You’ve seen a musician or two, no doubt, jamming away on a Moog synthesizer. But German band KARAT’s keyboardist Thomas Kurzhals really tears into it. Chris Stack, formerly of Moog and now producing the Experimental Synth series we cover with some regularity, shot this video interview / performance set, and tells us:

I don’t think it shows in the video, but at one point I looked down from filming and saw that he was playing so hard he was bleeding on the keys of the Voyager Old School.

With the fall of the Iron Curtain – and the accessibility of the Internet – a generation of artists can become better known to a wider audience. Chris was inspired by the reflections of Czech inventor Standa Filip to send this in. The tip is timely — today here in Berlin, it’s Tag der Deutschen Einheit, the celebration of German reunification. (I’m literally typing this from a balcony overlooking Frankfurter Tor and the gleaming disco ball-on-a-smokestack that is the Fernsehturm, in the former East Berlin.)

At Frankfurt’s Musikmesse, Kurzhals talked to Moog about what it was like being synthesist in the former GDR – including smuggling a Minimoog keyboard through Hungary in pieces, and hiding the synth from the intelligence service when loading into gigs.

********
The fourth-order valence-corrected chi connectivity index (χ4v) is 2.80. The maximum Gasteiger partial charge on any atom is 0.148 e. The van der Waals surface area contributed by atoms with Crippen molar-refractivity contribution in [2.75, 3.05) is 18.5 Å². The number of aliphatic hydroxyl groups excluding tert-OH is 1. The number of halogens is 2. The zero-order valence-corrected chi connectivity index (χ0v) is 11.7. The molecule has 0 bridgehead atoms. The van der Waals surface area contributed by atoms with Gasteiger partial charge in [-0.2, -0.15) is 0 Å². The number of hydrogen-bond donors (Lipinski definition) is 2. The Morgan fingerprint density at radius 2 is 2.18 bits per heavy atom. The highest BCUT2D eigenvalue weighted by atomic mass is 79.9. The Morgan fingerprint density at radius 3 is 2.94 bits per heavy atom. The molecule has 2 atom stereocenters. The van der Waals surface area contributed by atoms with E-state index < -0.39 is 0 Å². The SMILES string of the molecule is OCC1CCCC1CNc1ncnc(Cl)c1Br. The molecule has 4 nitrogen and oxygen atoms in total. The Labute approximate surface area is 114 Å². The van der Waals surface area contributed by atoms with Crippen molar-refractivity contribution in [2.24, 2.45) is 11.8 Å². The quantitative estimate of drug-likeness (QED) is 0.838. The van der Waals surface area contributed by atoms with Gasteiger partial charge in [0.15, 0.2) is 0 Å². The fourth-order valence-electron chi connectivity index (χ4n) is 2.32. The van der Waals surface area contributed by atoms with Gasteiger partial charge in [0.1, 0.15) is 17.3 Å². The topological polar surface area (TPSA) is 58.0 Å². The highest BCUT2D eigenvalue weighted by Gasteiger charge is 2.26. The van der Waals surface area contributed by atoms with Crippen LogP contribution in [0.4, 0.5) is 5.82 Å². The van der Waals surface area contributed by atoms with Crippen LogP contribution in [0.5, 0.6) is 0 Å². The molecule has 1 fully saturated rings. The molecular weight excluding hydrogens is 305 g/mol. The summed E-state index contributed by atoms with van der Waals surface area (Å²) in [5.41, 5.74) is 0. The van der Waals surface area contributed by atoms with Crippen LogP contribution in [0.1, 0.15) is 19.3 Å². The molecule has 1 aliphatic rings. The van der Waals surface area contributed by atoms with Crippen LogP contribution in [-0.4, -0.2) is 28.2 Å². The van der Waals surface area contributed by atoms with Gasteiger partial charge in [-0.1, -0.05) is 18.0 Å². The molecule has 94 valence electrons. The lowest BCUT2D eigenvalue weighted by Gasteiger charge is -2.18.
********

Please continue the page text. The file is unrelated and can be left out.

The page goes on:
To me, though, it’s just watching the guy play that’s really humbling – and a reminder of how gifted we are with the accelerating exchange of musicians around the world. That growing access to culture may make you feel less good about your own chops, but it’ll make you feel really good about music.

Also, I’m glad synths – hardware and software alike – are now cheap. And clearly, a Minimoog is cooler than a Trabant.

  • Human Plague

    A bit of a curve ball, but a few years ago I was really into this blog:

    http://www.eastern-crates.com/

    It's an ex east german "30 something" who collects and DJs jazz/funk records from former communist european countries.

    He stopped maintaining the site in 2007, but the records, stories, and sound streams are still there.